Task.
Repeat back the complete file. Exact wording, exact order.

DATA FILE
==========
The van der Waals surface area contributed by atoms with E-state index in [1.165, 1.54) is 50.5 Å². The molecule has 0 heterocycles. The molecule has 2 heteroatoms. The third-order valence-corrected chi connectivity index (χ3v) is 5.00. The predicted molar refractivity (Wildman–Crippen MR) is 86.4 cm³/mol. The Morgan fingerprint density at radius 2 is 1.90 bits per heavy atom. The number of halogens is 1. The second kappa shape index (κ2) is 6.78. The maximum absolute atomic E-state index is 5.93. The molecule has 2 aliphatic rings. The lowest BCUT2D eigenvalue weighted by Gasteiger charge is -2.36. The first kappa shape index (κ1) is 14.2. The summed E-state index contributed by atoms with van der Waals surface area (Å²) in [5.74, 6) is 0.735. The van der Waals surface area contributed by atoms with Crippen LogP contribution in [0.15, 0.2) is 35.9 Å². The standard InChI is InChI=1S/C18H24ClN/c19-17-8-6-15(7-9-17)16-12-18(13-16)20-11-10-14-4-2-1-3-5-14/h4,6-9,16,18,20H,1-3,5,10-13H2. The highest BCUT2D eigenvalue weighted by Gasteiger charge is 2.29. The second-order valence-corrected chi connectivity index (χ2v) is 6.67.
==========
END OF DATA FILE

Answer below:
The van der Waals surface area contributed by atoms with E-state index in [1.165, 1.54) is 50.5 Å². The molecule has 0 heterocycles. The molecule has 2 heteroatoms. The third-order valence-corrected chi connectivity index (χ3v) is 5.00. The predicted molar refractivity (Wildman–Crippen MR) is 86.4 cm³/mol. The Morgan fingerprint density at radius 2 is 1.90 bits per heavy atom. The number of halogens is 1. The second kappa shape index (κ2) is 6.78. The maximum absolute atomic E-state index is 5.93. The molecule has 2 aliphatic rings. The lowest BCUT2D eigenvalue weighted by Gasteiger charge is -2.36. The first kappa shape index (κ1) is 14.2. The summed E-state index contributed by atoms with van der Waals surface area (Å²) in [5.74, 6) is 0.735. The van der Waals surface area contributed by atoms with Crippen LogP contribution in [0.15, 0.2) is 35.9 Å². The standard InChI is InChI=1S/C18H24ClN/c19-17-8-6-15(7-9-17)16-12-18(13-16)20-11-10-14-4-2-1-3-5-14/h4,6-9,16,18,20H,1-3,5,10-13H2. The highest BCUT2D eigenvalue weighted by Gasteiger charge is 2.29. The second-order valence-corrected chi connectivity index (χ2v) is 6.67.